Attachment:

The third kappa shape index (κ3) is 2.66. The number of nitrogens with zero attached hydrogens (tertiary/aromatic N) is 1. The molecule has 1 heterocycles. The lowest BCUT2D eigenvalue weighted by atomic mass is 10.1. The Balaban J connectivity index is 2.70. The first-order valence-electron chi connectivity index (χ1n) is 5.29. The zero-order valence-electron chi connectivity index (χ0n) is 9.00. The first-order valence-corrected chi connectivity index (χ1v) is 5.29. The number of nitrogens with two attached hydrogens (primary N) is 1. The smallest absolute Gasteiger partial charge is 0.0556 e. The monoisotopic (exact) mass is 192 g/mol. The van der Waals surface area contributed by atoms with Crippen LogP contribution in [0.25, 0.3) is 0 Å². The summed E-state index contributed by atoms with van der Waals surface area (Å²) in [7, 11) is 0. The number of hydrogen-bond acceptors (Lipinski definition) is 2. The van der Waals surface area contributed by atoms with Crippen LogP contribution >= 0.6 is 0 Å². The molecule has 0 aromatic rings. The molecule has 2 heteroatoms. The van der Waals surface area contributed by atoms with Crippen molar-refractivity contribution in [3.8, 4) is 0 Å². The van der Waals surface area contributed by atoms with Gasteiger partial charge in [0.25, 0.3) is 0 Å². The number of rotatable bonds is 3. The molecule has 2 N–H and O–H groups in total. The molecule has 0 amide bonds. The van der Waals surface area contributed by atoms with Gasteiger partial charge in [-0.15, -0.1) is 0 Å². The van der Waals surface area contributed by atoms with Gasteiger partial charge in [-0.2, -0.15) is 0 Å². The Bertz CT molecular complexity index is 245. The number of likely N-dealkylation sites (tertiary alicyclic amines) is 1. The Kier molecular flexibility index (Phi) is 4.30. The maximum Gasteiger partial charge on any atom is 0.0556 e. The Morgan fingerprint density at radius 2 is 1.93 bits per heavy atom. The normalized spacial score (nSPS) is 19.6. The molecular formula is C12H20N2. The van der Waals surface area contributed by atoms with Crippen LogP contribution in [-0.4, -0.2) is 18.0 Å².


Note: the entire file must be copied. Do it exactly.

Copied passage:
The third kappa shape index (κ3) is 2.66. The number of nitrogens with zero attached hydrogens (tertiary/aromatic N) is 1. The molecule has 1 heterocycles. The lowest BCUT2D eigenvalue weighted by atomic mass is 10.1. The Balaban J connectivity index is 2.70. The first-order valence-electron chi connectivity index (χ1n) is 5.29. The zero-order valence-electron chi connectivity index (χ0n) is 9.00. The first-order valence-corrected chi connectivity index (χ1v) is 5.29. The number of nitrogens with two attached hydrogens (primary N) is 1. The smallest absolute Gasteiger partial charge is 0.0556 e. The monoisotopic (exact) mass is 192 g/mol. The van der Waals surface area contributed by atoms with Crippen LogP contribution in [0.25, 0.3) is 0 Å². The summed E-state index contributed by atoms with van der Waals surface area (Å²) in [7, 11) is 0. The number of hydrogen-bond acceptors (Lipinski definition) is 2. The van der Waals surface area contributed by atoms with Crippen LogP contribution >= 0.6 is 0 Å². The molecule has 0 aromatic rings. The molecule has 2 heteroatoms. The van der Waals surface area contributed by atoms with Crippen molar-refractivity contribution in [3.8, 4) is 0 Å². The van der Waals surface area contributed by atoms with Gasteiger partial charge in [0.25, 0.3) is 0 Å². The number of rotatable bonds is 3. The molecule has 2 N–H and O–H groups in total. The molecule has 0 amide bonds. The van der Waals surface area contributed by atoms with Gasteiger partial charge in [-0.15, -0.1) is 0 Å². The van der Waals surface area contributed by atoms with Gasteiger partial charge in [-0.2, -0.15) is 0 Å². The Bertz CT molecular complexity index is 245. The number of likely N-dealkylation sites (tertiary alicyclic amines) is 1. The Kier molecular flexibility index (Phi) is 4.30. The maximum Gasteiger partial charge on any atom is 0.0556 e. The Morgan fingerprint density at radius 2 is 1.93 bits per heavy atom. The normalized spacial score (nSPS) is 19.6. The molecular formula is C12H20N2. The van der Waals surface area contributed by atoms with Crippen LogP contribution in [-0.4, -0.2) is 18.0 Å².